2.2.1. Column Experiments

For packed bed formats column equilibration was performed with five column volumes (CV) of equilibration buffer (50 mM HEPES, 150 mM NaCl, pH = 7.4) and regenerated using 0.5 M of sodium hydroxide after each experiment. An Äkta Explorer 10s (GE Healthcare, Uppsala, Sweden) equipped with UV, conductivity, and pH detectors, and a fraction collector FRAC-950 (GE Healthcare, Uppsala, Sweden) was used for all column chromatography experiments. Sample injection was performed using a 50 mL superloop (GE Healthcare, Uppsala, Sweden).
Scouting experiments for bind and elute purification were carried out with a 1 mL pre-packed axial column (Merck Millipore, Darmstadt, Germany). After column equilibration, 10 CV of the VLP feedstock were injected. After sample application, the column was washed with five CV of the equilibration buffer and a linear gradient was performed by modulating NaCl concentration in the range of 150–2000 mM. A second set of experiments using step elution was also performed. Similarly, after column equilibration, 10 CVs of the VLP feedstock were injected, followed by a washing step of five CV with an equilibration buffer. Step elution was performed using 400, 550 and 700 mM of NaCl in 50 mM Hepes, pH = 7.4.
Radial-flow chromatographic experiments were carried out using a pre-packed 5 mL column (Procxys, Amsterdam, The Netherlands). After equilibration buffer injection (50 mM HEPES, 300 mM NaCl, pH = 7.4, five CV) sample injection was performed using a 50 mL superloop, followed by a wash step with the equilibration buffer and a final elution step using 50 mM HEPES, 1000 mM NaCl, pH = 7.4)

2.2.2. Static Adsorption Experiments

Small-scale batch adsorption studies were conducted using a fluid/solid ratio of 4. To different 250 μL aliquots of settled adsorbent previously equilibrated at different NaCl concentrations was added 1.0 mL of fluid with a determined and equal concentration of VLP. Concentration of NaCl in each tube was adjusted to 150, 300, 450 and 575 mM by using a concentrated NaCl buffered with 50 mM HEPES, pH = 7.4. The samples were incubated at 25 °C for 80 min under agitation. After incubation, the supernatant was recovered and analyzed for VLP, baculovirus, DNA and host-cell protein composition.

2.2.3. Batch Uptake Experiments

Adsorption of VLP and baculovirus (BV) was studied as a function of time in 15 mL flasks under agitation at room temperature (25 °C). Each flask contained 2 mL of settled resin previously equilibrated with 50 mM HEPES, 300 mM of NaCl, pH = 7.4. At time 0, 6 mL of VLP feedstock at different concentrations were added to each flask. Fixed volumes samples of 100 μL were withdrawn at different time points during an 80 min experiment. Samples were analyzed to obtain transient unabsorbed VLP and BV concentrations. A rate model based on the kinetic form of the Langmuir adsorption isotherm was used to simultaneously fit the transient data and estimate the adsorption isotherm parameters.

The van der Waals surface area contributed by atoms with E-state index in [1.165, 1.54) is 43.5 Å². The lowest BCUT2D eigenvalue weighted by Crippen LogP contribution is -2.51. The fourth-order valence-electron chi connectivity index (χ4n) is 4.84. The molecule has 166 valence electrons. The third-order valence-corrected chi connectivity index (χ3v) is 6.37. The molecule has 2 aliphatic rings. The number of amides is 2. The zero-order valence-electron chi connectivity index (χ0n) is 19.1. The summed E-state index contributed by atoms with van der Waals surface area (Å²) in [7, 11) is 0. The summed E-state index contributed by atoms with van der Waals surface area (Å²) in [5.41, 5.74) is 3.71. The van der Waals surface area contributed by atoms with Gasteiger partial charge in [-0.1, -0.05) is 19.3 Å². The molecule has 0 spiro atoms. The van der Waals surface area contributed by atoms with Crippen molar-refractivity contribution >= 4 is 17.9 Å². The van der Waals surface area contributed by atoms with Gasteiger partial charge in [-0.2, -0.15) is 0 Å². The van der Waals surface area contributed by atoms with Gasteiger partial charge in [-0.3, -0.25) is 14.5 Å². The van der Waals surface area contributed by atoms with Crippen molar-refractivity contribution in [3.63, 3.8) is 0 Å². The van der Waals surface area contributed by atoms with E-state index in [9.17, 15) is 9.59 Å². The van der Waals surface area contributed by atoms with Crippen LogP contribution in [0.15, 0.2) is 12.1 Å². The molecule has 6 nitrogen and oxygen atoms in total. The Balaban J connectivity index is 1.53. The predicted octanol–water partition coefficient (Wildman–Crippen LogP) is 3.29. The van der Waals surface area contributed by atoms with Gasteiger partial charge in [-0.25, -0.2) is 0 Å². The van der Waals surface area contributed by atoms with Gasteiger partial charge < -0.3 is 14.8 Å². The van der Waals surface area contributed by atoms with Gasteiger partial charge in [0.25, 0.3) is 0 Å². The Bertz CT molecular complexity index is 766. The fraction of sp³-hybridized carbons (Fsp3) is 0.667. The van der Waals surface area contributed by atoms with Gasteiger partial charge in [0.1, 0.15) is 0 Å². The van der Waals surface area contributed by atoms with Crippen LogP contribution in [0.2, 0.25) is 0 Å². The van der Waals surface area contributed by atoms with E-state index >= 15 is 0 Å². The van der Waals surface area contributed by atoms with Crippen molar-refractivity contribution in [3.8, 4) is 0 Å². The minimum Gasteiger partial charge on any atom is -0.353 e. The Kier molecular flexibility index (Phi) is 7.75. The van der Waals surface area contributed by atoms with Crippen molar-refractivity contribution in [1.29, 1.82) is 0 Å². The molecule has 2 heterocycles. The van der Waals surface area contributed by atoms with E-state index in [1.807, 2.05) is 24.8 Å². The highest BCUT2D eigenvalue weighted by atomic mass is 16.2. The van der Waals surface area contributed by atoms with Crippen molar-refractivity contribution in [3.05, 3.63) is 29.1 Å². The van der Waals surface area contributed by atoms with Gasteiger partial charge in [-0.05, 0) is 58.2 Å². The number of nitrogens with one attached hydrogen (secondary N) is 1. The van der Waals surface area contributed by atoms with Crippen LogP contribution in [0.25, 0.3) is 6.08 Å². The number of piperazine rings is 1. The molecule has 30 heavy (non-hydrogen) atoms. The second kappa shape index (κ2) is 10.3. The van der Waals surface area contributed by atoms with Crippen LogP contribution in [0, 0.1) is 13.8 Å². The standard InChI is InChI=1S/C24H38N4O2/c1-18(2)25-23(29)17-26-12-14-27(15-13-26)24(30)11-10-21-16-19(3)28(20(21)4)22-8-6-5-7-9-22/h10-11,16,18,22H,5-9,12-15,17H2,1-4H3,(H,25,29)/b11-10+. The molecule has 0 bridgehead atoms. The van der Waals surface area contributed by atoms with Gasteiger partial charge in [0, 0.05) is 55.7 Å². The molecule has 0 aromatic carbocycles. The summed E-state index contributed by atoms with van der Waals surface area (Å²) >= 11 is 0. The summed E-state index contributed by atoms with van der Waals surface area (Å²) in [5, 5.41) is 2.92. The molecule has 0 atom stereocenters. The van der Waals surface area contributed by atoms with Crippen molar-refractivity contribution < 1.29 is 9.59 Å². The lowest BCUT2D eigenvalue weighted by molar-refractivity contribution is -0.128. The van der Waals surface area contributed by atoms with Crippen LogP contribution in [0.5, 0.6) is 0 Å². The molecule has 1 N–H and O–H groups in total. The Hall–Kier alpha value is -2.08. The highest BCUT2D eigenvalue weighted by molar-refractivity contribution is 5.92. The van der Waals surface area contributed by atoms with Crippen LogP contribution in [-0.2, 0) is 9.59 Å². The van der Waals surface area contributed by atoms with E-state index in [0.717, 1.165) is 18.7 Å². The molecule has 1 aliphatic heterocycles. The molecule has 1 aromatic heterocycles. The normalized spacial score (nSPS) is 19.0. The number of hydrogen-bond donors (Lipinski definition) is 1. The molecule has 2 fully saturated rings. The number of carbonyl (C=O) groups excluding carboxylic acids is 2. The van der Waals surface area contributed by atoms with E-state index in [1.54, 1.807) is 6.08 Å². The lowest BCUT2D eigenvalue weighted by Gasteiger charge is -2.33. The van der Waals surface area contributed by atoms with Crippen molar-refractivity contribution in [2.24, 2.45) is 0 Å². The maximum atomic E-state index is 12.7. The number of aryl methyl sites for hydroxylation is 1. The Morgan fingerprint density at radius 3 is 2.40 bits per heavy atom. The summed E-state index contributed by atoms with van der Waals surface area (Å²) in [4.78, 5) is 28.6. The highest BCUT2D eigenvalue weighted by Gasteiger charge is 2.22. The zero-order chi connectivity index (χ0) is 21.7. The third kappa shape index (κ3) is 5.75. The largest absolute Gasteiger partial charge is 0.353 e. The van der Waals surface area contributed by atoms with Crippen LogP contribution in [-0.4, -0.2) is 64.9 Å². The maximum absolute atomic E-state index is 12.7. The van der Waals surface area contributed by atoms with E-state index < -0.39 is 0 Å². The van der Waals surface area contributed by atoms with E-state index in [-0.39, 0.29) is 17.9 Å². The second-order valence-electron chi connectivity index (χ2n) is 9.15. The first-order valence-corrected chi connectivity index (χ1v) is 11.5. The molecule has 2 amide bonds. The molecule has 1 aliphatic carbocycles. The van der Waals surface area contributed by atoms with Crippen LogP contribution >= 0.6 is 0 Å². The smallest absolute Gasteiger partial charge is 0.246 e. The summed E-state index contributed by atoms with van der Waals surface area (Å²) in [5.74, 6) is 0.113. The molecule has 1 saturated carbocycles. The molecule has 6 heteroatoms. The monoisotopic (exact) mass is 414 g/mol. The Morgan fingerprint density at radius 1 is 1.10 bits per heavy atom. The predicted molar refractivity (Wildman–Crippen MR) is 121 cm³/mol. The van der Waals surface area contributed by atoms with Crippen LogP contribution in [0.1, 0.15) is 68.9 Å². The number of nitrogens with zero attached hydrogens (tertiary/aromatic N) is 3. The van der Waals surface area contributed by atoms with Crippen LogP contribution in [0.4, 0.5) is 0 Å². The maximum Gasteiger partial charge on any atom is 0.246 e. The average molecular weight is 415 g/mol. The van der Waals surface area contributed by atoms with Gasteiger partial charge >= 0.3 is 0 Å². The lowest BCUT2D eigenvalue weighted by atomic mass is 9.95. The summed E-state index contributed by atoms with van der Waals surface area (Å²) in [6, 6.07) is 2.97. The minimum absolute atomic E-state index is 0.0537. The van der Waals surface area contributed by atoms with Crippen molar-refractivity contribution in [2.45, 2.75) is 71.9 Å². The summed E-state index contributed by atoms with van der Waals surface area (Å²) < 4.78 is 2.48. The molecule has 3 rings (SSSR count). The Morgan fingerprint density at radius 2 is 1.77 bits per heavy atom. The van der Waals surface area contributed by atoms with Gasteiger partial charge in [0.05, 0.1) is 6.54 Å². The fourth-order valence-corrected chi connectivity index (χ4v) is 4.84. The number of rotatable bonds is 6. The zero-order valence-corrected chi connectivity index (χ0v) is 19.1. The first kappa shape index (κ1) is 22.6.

2.3. Analytical Methods

2.3.1. DNA Quantification

Total double-stranded DNA of process samples was measured using the fluorescent-based Quant-iTTM PicoGreen® dsDNA Assay kit (Life Technologies, Carlsbad, CA, USA) according to manufacturer’s instructions. The assay was performed in black 96-well microplates, flat transparent (Corning, NY, USA) and the fluorescence was measured on Infinite® 200 PRO NanoQuant (Tecan, Männedorf, Switzerland).

2.3.2. Host Cell Protein

The concentration of host cell proteins (HCP) from SF9 insect cells was determined using a two-site immunoenzymetric assay (Cygnus Technologies, Inc., Southport, NC, USA) without changes to the manufacturer’s protocol. The absorbance was measured at 450 nm with a reference at 650 nm using an Infinite® 200 PRO NanoQuant (Tecan, Männedorf, Switzerland).

2.3.3. VLP Quantification

VLP were quantified following Gag p30 protein content in process samples using a commercially available QuickTiter MuLV core antigen ELISA kit (Cell Biolabs, San Diego, CA, USA) according to the manufacturer’s instructions. The absorbance was measured at 450 nm with a reference at 620 nm using an Infinite® 200 PRO NanoQuant (Tecan, Männedorf, Switzerland).

2.3.4. Baculovirus Particle Quantification

Quantification of genome-containing particles of process samples was performed under a two-step procedure. Firstly, the viral DNA was extracted and purified with the High Pure Viral Nucleic Acid Kit (Roche Diagnostics, Mannheim, Germany) as described in the manufacturer’s instructions. All samples were previously diluted 10 times, before genome extraction, with D-PBS (Thermo Fisher Scientific, MA, USA). Secondly, the number of viral DNA copies was determined by real-time PCR using the LightCycler system (Roche Diagnostics, Rotkreuz, Switzerland). Purified recombinant baculovirus viral DNA stocks previously quantified by another validated qPCR method [25] were used as external standards.

2.3.5. Nanoparticles Tracking Analysis